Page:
A PSA released Wednesday by Women in Motion Pictures, a feminist collective of female filmmakers and actors, explores the scope of sexual harassment and its devastating effects on women and girls—in Hollywood and beyond.
The PSA showcases women and girls across age, race, ethnicity and orientation being preyed on by men in positions of power—teachers, bosses and even groups of teenage boys. Each vignette was directed by a different woman, many of whom were telling stories familiar to themselves as survivors.
The PSA “firmly demonstrates that sexual harassment affects women of all colors, body types and cultures,” its creators, who are notably women and survivors of industry abuse, told Ms. According to Women in Motion Pictures, the video is also meant to be a demonstration of the importance of media representation, and empowering those with direct experiences and stakes in an issue to speak for themselves.
“As female filmmakers and survivors of sexual assault and harassment, we feel that there is no one better qualified to use film to make a statement about how we’ve been treated,” Summera Howell, the PSA’s head producer and a filmmaker and actor, told Ms. Additionally, Howell thinks that as the brain child of female filmmakers and product of their labor, the PSA reflects how #MeToo is about women reclaiming their narrative. “Many women have been victims of sexual harassment in the industry,” she said, “and this is really about taking their power back through art.”
Last year, a slew of sexual harassment and abuse allegations against Hollywood mogul Harvey Weinstein reinvigorated conversations about sexual harassment and rape culture nationwide. The testimonies of women in Hollywood and all over the country which poured forth afterward, shared under the hashtag #MeToo, exposed an epidemic of men abusing their power and started a national conversation around sexual abuse, exploitation and coercion.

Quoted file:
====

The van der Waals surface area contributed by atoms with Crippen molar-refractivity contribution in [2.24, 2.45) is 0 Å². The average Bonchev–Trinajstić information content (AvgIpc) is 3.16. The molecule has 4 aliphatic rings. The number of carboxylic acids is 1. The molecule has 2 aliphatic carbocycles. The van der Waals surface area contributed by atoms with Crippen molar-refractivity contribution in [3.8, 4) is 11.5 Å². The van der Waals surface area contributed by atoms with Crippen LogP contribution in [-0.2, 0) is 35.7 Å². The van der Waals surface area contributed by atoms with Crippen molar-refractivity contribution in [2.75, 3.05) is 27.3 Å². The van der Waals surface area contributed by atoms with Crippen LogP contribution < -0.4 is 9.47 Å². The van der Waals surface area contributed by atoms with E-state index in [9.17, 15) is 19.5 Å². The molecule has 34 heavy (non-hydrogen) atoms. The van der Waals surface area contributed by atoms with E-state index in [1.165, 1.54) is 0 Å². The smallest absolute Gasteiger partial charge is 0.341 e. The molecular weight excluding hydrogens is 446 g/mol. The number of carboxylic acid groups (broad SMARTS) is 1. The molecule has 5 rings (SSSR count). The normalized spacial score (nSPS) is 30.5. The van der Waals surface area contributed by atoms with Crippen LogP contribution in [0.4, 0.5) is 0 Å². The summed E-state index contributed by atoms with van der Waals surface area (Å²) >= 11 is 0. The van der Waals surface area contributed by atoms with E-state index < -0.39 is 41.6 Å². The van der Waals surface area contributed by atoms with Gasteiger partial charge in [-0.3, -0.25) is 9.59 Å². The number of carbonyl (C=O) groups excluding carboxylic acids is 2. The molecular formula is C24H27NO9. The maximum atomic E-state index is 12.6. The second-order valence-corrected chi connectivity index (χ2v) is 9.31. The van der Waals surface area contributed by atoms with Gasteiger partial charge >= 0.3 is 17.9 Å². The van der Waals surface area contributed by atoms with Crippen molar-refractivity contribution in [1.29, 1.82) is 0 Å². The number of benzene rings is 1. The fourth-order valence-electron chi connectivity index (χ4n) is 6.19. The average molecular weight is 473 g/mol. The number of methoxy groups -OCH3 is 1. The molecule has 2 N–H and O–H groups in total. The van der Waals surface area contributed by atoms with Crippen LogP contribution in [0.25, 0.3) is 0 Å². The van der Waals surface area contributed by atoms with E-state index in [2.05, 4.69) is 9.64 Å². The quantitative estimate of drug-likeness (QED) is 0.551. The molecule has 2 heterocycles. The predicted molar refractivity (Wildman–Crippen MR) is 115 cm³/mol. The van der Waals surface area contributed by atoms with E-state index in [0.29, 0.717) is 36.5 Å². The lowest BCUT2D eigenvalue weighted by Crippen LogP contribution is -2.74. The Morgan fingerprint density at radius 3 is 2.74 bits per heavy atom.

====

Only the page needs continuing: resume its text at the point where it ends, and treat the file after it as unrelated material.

Although wealth and status don’t preclude women from experiencing misogyny—the list of Weinstein’s many famous and affluent victims, as well as the staggering pay gap in Hollywood, all evidence this—harassment and abuse disproportionately affect women in low-wage fields, particularly immigrants and women of color. (25 percent of sexual harassment charges filed with the Equal Employment Opportunity Commission in the last decade came from industries with service-sector workers.) Women in Motion Pictures’ does an excellent job of acknowledging this reality—and the women behind it did so with purpose.
Kayden Phoenix, a director of the PSA, said she got involved with the project to empower others. “I volunteered for this campaign because it’s imperative to stand united,” Phoenix said. “We have a voice and maybe me doing this will help the future and the past sexually harassed victims find theirs.” In a quick reference to a new star-studded campaign against sexual harassment, she added: “Time’s up.”
Puppett, another director working with Women in Motion Pictures, also views #MeToo as the end of silence, complicity and consequence-free oppression. “Harassment and misogyny thrive on secrecy and whispers,” she said. “#MeToo is a scream, slicing through the shadows.” And just as women united and empowered made #MeToo possible, Puppett believes the solution is “inclusion and empathy, hiring diversely and setting a tone of mutual respect.”
Rachel Fleischer, another director who worked on the PSA, thinks real reform is what #MeToo—and specifically, this video—is all about. “The ways in which we as women are effected by these experiences are profound, layered and complex,” she told Ms. “They can only be fully revealed over time. Making work like this is part of uncovering those layers in the hopes that we can not only heal, but bring about real change.”